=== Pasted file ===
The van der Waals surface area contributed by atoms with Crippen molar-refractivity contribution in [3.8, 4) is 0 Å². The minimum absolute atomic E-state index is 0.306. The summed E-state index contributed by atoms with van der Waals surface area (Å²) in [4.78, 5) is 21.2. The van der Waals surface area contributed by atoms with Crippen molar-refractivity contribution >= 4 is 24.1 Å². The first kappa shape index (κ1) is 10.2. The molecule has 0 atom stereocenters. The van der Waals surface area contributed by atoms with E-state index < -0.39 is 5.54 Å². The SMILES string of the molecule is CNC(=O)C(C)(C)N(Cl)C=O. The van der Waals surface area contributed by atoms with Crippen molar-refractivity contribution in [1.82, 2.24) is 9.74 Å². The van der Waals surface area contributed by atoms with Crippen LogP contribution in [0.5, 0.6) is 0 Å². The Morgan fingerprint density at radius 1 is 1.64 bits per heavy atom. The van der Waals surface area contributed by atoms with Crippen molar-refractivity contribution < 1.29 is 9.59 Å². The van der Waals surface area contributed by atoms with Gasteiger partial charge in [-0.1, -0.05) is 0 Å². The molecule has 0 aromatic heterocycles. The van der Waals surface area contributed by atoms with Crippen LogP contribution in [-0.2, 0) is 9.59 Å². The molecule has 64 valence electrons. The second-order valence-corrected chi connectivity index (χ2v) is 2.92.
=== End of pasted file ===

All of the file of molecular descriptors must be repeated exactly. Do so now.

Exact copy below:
The van der Waals surface area contributed by atoms with Crippen molar-refractivity contribution in [3.8, 4) is 0 Å². The minimum absolute atomic E-state index is 0.306. The summed E-state index contributed by atoms with van der Waals surface area (Å²) in [4.78, 5) is 21.2. The van der Waals surface area contributed by atoms with Crippen molar-refractivity contribution >= 4 is 24.1 Å². The first kappa shape index (κ1) is 10.2. The molecule has 0 atom stereocenters. The van der Waals surface area contributed by atoms with E-state index < -0.39 is 5.54 Å². The SMILES string of the molecule is CNC(=O)C(C)(C)N(Cl)C=O. The van der Waals surface area contributed by atoms with Crippen molar-refractivity contribution in [1.82, 2.24) is 9.74 Å². The van der Waals surface area contributed by atoms with Crippen LogP contribution in [0.5, 0.6) is 0 Å². The Morgan fingerprint density at radius 1 is 1.64 bits per heavy atom. The van der Waals surface area contributed by atoms with Crippen molar-refractivity contribution < 1.29 is 9.59 Å². The van der Waals surface area contributed by atoms with Gasteiger partial charge in [-0.1, -0.05) is 0 Å². The molecule has 0 aromatic heterocycles. The van der Waals surface area contributed by atoms with Crippen LogP contribution in [-0.2, 0) is 9.59 Å². The molecule has 64 valence electrons. The second-order valence-corrected chi connectivity index (χ2v) is 2.92.